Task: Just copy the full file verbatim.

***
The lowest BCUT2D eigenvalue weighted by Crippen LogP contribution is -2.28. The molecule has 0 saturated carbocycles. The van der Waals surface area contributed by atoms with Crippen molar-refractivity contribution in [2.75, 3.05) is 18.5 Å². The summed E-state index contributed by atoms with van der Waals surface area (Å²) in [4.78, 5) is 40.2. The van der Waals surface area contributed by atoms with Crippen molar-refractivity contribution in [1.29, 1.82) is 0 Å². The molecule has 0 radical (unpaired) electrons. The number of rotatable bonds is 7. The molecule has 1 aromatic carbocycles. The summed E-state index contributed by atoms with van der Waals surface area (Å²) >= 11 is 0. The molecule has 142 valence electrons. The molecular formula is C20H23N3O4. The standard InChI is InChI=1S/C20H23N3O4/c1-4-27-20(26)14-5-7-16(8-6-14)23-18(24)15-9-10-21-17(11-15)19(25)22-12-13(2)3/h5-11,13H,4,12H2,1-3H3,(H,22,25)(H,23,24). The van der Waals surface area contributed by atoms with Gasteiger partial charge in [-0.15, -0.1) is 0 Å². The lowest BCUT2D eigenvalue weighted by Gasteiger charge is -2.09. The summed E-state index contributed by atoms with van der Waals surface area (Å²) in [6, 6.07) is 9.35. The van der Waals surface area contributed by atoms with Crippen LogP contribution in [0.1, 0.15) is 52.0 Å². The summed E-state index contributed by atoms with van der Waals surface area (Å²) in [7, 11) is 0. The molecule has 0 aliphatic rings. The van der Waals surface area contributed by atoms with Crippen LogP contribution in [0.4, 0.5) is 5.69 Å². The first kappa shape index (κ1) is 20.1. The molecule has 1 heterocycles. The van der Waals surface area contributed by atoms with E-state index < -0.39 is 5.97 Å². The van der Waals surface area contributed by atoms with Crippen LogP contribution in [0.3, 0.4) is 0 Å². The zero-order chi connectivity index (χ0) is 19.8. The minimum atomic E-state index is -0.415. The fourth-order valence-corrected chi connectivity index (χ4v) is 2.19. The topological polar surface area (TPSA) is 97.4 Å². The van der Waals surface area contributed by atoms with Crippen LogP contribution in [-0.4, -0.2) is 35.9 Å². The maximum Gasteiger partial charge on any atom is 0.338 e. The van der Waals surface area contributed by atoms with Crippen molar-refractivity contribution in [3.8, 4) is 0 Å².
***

The lowest BCUT2D eigenvalue weighted by Crippen LogP contribution is -2.28. The molecule has 0 saturated carbocycles. The van der Waals surface area contributed by atoms with Crippen molar-refractivity contribution in [2.75, 3.05) is 18.5 Å². The summed E-state index contributed by atoms with van der Waals surface area (Å²) in [4.78, 5) is 40.2. The van der Waals surface area contributed by atoms with Crippen molar-refractivity contribution in [1.29, 1.82) is 0 Å². The molecule has 0 radical (unpaired) electrons. The number of rotatable bonds is 7. The molecule has 1 aromatic carbocycles. The summed E-state index contributed by atoms with van der Waals surface area (Å²) >= 11 is 0. The molecule has 142 valence electrons. The molecular formula is C20H23N3O4. The standard InChI is InChI=1S/C20H23N3O4/c1-4-27-20(26)14-5-7-16(8-6-14)23-18(24)15-9-10-21-17(11-15)19(25)22-12-13(2)3/h5-11,13H,4,12H2,1-3H3,(H,22,25)(H,23,24). The van der Waals surface area contributed by atoms with Gasteiger partial charge in [-0.15, -0.1) is 0 Å². The lowest BCUT2D eigenvalue weighted by Gasteiger charge is -2.09. The summed E-state index contributed by atoms with van der Waals surface area (Å²) in [6, 6.07) is 9.35. The van der Waals surface area contributed by atoms with Crippen LogP contribution in [0.1, 0.15) is 52.0 Å². The summed E-state index contributed by atoms with van der Waals surface area (Å²) in [7, 11) is 0. The molecule has 0 aliphatic rings. The van der Waals surface area contributed by atoms with Crippen LogP contribution in [0.4, 0.5) is 5.69 Å². The first kappa shape index (κ1) is 20.1. The molecule has 1 heterocycles. The van der Waals surface area contributed by atoms with E-state index < -0.39 is 5.97 Å². The van der Waals surface area contributed by atoms with Crippen LogP contribution in [0.3, 0.4) is 0 Å². The zero-order chi connectivity index (χ0) is 19.8. The minimum atomic E-state index is -0.415. The fourth-order valence-corrected chi connectivity index (χ4v) is 2.19. The topological polar surface area (TPSA) is 97.4 Å². The van der Waals surface area contributed by atoms with Crippen LogP contribution in [-0.4, -0.2) is 35.9 Å². The maximum Gasteiger partial charge on any atom is 0.338 e. The van der Waals surface area contributed by atoms with Crippen molar-refractivity contribution in [3.8, 4) is 0 Å².